"Judicial Control of Local Protectionism in China: Antitrust Enforcement Against Administrative Monopoly on the Supreme People's Court"Eric Ip and Kelvin Kwok
Journal of Competition Law & Economics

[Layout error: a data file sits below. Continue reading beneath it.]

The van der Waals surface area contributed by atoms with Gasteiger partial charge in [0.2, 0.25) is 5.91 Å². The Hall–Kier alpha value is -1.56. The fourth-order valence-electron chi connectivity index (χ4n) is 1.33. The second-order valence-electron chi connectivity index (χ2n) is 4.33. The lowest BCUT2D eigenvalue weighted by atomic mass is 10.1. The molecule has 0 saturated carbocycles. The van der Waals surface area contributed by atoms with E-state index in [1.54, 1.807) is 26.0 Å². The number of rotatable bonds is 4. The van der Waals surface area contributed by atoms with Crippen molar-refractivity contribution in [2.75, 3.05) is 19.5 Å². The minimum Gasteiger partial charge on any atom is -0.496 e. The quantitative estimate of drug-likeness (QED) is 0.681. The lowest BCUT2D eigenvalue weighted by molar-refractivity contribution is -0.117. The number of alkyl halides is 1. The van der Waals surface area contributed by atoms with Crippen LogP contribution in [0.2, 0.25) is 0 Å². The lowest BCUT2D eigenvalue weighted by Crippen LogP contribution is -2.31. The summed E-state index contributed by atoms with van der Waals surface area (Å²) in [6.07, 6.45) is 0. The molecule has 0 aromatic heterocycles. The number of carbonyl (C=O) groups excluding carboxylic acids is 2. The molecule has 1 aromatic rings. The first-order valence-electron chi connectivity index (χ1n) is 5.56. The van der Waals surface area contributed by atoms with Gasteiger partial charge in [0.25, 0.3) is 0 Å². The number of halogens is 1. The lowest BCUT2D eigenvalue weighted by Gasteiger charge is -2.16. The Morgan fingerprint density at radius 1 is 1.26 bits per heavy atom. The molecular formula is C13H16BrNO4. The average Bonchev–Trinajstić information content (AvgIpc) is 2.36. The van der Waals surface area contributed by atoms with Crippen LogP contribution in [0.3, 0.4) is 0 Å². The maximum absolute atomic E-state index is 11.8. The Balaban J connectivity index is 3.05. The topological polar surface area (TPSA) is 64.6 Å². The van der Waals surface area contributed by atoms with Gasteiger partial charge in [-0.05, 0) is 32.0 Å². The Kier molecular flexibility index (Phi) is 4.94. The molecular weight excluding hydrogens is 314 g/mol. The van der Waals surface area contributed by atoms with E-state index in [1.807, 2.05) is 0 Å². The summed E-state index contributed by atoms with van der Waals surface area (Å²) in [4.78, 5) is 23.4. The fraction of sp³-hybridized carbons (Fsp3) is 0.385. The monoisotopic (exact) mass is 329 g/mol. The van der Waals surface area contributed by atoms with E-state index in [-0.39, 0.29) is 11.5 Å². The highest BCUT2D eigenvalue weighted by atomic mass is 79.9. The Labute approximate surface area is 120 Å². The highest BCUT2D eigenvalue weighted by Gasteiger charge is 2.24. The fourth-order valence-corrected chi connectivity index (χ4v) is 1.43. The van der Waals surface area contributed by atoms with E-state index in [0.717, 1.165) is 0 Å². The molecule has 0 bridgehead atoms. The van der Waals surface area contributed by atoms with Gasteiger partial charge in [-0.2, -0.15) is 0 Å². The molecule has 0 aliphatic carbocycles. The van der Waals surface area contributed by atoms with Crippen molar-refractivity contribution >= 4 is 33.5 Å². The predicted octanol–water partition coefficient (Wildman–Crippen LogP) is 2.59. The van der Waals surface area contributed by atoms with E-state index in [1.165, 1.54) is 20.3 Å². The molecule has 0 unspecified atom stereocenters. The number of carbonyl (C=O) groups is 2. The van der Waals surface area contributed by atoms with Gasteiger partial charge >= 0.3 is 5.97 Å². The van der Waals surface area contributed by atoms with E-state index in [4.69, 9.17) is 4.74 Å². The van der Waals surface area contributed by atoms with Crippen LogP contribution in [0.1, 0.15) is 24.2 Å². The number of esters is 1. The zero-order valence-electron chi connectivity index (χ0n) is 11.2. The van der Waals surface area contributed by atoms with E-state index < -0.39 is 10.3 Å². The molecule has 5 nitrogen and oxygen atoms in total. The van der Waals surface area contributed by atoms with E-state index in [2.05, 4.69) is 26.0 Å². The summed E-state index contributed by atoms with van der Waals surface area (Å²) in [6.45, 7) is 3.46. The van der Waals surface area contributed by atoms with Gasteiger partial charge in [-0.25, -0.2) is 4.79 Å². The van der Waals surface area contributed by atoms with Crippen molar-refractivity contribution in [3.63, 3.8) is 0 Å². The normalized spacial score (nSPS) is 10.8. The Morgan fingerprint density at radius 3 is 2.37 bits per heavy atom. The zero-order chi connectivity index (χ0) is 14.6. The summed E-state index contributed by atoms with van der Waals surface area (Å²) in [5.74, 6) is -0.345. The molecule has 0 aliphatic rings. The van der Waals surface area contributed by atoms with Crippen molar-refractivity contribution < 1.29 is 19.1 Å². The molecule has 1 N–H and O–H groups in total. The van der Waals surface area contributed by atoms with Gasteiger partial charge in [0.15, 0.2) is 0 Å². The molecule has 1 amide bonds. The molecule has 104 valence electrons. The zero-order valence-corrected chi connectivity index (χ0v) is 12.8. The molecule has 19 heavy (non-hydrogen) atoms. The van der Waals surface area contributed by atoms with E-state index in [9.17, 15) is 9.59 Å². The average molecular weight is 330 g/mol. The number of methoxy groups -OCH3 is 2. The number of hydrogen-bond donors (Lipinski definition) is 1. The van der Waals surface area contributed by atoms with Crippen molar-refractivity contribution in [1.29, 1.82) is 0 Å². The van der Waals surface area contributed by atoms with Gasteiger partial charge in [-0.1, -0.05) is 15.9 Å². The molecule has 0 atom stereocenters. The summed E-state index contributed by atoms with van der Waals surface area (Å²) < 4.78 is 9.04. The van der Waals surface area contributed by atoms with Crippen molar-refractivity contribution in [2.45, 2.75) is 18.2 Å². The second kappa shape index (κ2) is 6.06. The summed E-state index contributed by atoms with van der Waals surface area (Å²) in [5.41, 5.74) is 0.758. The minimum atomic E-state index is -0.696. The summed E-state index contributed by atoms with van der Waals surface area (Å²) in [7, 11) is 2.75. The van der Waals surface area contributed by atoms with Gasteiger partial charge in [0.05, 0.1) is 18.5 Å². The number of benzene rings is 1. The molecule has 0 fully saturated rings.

Abstract: This article studies the rise of judicial review of local administrative monopolies in contemporary China. Anticompetitive abuses of power by local party-states, driven by corruption, have shaken the very foundations of the country’s administrative unity and market efficiency. The entrenched skepticism of the authoritarian party-state toward legal institutions notwithstanding, the Supreme People’s Court in Beijing has over the past decade steadily aggrandized its own and local courts’ authority to constrain regional protectionist, collusive fiefdoms in ways unforeseen by the drafters of the landmark Anti-Monopoly Law; returning incremental but genuine benefits to the central party-state, whose tacit acquiescence in judicial empowerment has over time transformed into express approval. However, given that administrative monopoly is instinct in a Leninist polity, the central party-state and the Court should have few incentives to eradicate local protectionism once and for all. All things being equal, full-fledged, independent judicial review of administrative monopoly will not emerge in China.